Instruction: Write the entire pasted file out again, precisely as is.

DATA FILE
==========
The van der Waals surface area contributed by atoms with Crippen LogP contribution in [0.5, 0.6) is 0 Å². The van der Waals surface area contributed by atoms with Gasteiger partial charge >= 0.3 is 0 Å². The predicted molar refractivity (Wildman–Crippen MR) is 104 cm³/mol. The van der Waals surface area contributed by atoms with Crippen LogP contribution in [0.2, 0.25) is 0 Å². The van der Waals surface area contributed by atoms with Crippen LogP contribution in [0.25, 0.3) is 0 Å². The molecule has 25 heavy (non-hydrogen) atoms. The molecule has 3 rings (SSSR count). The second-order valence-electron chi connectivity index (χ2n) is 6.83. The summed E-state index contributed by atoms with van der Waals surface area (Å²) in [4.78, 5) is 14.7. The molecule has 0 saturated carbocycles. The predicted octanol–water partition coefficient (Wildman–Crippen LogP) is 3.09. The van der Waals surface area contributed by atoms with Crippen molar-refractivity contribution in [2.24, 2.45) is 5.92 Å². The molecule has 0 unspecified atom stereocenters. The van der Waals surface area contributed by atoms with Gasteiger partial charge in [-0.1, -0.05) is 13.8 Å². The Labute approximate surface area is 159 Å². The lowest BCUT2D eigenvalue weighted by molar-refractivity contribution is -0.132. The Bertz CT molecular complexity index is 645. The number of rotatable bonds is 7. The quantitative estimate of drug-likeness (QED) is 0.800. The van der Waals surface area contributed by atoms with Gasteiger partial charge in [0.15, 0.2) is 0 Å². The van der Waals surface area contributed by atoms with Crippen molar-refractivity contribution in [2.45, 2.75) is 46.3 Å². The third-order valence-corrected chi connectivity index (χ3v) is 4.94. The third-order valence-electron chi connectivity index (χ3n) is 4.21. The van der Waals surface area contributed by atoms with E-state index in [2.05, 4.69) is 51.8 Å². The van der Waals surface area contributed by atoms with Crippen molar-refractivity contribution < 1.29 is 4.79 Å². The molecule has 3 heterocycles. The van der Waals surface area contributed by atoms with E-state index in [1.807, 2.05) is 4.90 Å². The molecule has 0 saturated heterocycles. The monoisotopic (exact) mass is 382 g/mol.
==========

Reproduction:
The van der Waals surface area contributed by atoms with Crippen LogP contribution in [0.5, 0.6) is 0 Å². The van der Waals surface area contributed by atoms with Gasteiger partial charge >= 0.3 is 0 Å². The predicted molar refractivity (Wildman–Crippen MR) is 104 cm³/mol. The van der Waals surface area contributed by atoms with Crippen LogP contribution in [0.2, 0.25) is 0 Å². The van der Waals surface area contributed by atoms with Crippen LogP contribution in [0.25, 0.3) is 0 Å². The molecule has 25 heavy (non-hydrogen) atoms. The molecule has 3 rings (SSSR count). The second-order valence-electron chi connectivity index (χ2n) is 6.83. The summed E-state index contributed by atoms with van der Waals surface area (Å²) in [4.78, 5) is 14.7. The molecule has 0 saturated carbocycles. The predicted octanol–water partition coefficient (Wildman–Crippen LogP) is 3.09. The van der Waals surface area contributed by atoms with Crippen molar-refractivity contribution in [2.24, 2.45) is 5.92 Å². The molecule has 0 unspecified atom stereocenters. The van der Waals surface area contributed by atoms with Gasteiger partial charge in [-0.1, -0.05) is 13.8 Å². The Labute approximate surface area is 159 Å². The lowest BCUT2D eigenvalue weighted by molar-refractivity contribution is -0.132. The Bertz CT molecular complexity index is 645. The number of rotatable bonds is 7. The quantitative estimate of drug-likeness (QED) is 0.800. The van der Waals surface area contributed by atoms with Gasteiger partial charge in [0.15, 0.2) is 0 Å². The van der Waals surface area contributed by atoms with Crippen molar-refractivity contribution in [2.45, 2.75) is 46.3 Å². The third-order valence-corrected chi connectivity index (χ3v) is 4.94. The third-order valence-electron chi connectivity index (χ3n) is 4.21. The van der Waals surface area contributed by atoms with E-state index in [2.05, 4.69) is 51.8 Å². The van der Waals surface area contributed by atoms with Crippen molar-refractivity contribution < 1.29 is 4.79 Å². The molecule has 3 heterocycles. The van der Waals surface area contributed by atoms with E-state index in [1.807, 2.05) is 4.90 Å². The molecule has 0 saturated heterocycles. The monoisotopic (exact) mass is 382 g/mol.